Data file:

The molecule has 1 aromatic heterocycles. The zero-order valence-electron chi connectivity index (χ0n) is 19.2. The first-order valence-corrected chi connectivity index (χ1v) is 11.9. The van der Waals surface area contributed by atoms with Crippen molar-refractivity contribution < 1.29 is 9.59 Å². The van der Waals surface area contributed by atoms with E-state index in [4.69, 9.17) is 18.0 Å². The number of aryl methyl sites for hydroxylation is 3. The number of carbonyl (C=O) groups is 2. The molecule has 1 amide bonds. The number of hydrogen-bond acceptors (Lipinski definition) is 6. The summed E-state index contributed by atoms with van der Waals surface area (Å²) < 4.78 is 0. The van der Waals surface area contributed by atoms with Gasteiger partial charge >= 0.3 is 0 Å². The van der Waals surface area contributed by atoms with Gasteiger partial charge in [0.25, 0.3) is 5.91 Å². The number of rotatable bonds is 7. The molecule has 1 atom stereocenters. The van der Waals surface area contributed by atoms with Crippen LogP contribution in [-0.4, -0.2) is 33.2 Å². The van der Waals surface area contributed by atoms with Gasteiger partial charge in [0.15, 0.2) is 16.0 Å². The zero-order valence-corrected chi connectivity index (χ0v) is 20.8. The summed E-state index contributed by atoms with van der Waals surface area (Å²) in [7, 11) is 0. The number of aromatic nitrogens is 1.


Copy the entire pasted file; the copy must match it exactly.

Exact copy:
The molecule has 1 aromatic heterocycles. The zero-order valence-electron chi connectivity index (χ0n) is 19.2. The first-order valence-corrected chi connectivity index (χ1v) is 11.9. The van der Waals surface area contributed by atoms with Crippen molar-refractivity contribution < 1.29 is 9.59 Å². The van der Waals surface area contributed by atoms with E-state index in [4.69, 9.17) is 18.0 Å². The number of aryl methyl sites for hydroxylation is 3. The number of carbonyl (C=O) groups is 2. The molecule has 1 amide bonds. The number of hydrogen-bond acceptors (Lipinski definition) is 6. The summed E-state index contributed by atoms with van der Waals surface area (Å²) < 4.78 is 0. The van der Waals surface area contributed by atoms with Gasteiger partial charge >= 0.3 is 0 Å². The van der Waals surface area contributed by atoms with Gasteiger partial charge in [0.25, 0.3) is 5.91 Å². The number of rotatable bonds is 7. The molecule has 1 atom stereocenters. The van der Waals surface area contributed by atoms with Crippen LogP contribution in [-0.4, -0.2) is 33.2 Å². The van der Waals surface area contributed by atoms with Gasteiger partial charge in [0.15, 0.2) is 16.0 Å². The zero-order valence-corrected chi connectivity index (χ0v) is 20.8. The summed E-state index contributed by atoms with van der Waals surface area (Å²) in [7, 11) is 0. The number of aromatic nitrogens is 1.